I Want to Warn Others!

Dear readers,

It is with a certain degree of agony that I am writing this post. If you have experienced the death of a parent, then perhaps you can relate to my anguish…

If you have not yet experienced the death of a parent, I want to warn you! But what can I say to prepare you? All I can do is share my story and hope that it may be helpful to some people who read it…

My Dad died four months ago today, and it is truly the worst thing that has ever happened to me. At fifty years old, I thought I had experienced a lot of grief already in my life, but now I see that the griefs over unions-with-earthguys-gone-bad and the griefs over my health and financial issues were nothing compared with the grief over losing my Dad…

The pain is just terrible! But, in the days following his death, I received an overwhelming amount of comments and private messages from friends on Facebook, and that helped me so much. I printed out all of those helpful words, and I read them again and again as I sobbed. One friend, who had lost her father the year before, wrote, “There is nothing like it; It is cellular.” I could so relate, because I felt the pain in all of my cells, fibers, and bones!

Another friend, who also lost her father, shared that she didn’t realize how unbelievable the territory was. She wrote, “We can’t know until we arrive at it, that’s for sure.”

I cried so much during the first couple of months, while I continued doing all of my spiritual practices each day. Gradually I gained more inner strength and stopped crying so much, but still, every evening when it gets dark my “witching hour” begins and the questions and answers replay in my mind as they have hundreds of times before… The journey through disbelief, trauma, and shock is rocky, but hopefully I’m steadily working my way towards acceptance, healing, and peace…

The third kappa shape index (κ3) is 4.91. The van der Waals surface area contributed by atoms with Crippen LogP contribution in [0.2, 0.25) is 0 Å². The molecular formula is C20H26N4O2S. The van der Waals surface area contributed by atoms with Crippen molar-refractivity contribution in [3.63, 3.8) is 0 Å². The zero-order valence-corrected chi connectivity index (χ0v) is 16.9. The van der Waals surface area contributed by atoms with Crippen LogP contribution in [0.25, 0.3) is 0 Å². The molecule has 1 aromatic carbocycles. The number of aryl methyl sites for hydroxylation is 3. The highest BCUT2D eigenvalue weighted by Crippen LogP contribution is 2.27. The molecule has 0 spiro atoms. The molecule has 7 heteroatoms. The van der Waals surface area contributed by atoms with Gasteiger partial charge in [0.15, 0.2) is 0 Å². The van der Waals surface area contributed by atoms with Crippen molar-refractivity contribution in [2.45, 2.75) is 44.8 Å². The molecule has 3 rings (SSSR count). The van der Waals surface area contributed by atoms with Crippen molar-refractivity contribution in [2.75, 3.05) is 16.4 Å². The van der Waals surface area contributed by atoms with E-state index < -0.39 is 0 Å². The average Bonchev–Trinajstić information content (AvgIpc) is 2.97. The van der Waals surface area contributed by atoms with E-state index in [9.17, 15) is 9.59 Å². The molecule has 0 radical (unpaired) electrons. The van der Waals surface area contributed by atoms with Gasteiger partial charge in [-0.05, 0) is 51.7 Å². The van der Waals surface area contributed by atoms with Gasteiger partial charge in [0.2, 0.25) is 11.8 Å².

One friend said that we don’t ever really get over the grief when a parent dies, but rather, it just becomes a familiar part of us… That idea brings me a strange comfort.

Fortunately I am by nature a grateful person, and I have a strong base of happiness in me… So, even during these terribly painful months, I have been able to create happy moments each day.

When the time comes for you to experience the death of a parent, I hope you will also be able to access the inner resources you need in order to love yourself through the pain.

With grief and gratitude in equal portions,
StarFire Teja

 

What Matters?

Dear readers,

What matters to you? The people you’re connected to, the books you read, the work you do, the legacy you’ll leave behind?

And when you come to the end of your life, what matters then? Have you considered such matters as burial or cremation?

Mark Harris considered them, and he wrote a potent book about them, called Grave Matters: A Journey Through the Modern Funeral Industry to a Natural Way of Burial.

I had read many books on death and dying already, but this book was different. It was tough to read, maybe because Harris made me love the people whose death stories he tells. I felt grief and a sinking sick feeling as if people close to me had died. Still, I think that Grave Matters is a very important read for those who can handle it.

During this quaran-time, if you are suddenly feeling like you need to “put your affairs in order,” this book may be helpful to you.

In any case, may you be blessed to feel in alignment with what matters most to you.

With grit and grace,
StarFire Teja

 

Photo by Johannes Plenio on Unsplash.

 

Deep Realizations and States Inspired by a Virus Pandemic

Dear readers,

Greetings from my tree-house temple, where I am sipping hot black coffee in my happy orange mug, whilst listening to birds of many kinds singing quite cheerfully to the Sun. Those feathered love-beings have no awareness of social distancing and quarantines! Ahhh, ignorance looks like bliss!

And speaking of bliss, during this time of virus-induced staycations, are you doing any daily practices to help yourself be calm? Do you sit in meditation or go for meditative walks?

One day last week I went out for a walk and in the first block I saw a dead squirrel in the street… A little bit later, I saw a live squirrel and I said out loud, in my Dad’s voice, “Be careful there buddy… and don’t take any wooden nickels!” (If you’ve been following my blog for a while, then you know that my Dad died in January… Well, “Don’t take any wooden nickels” one of my Dad’s classic sayings!)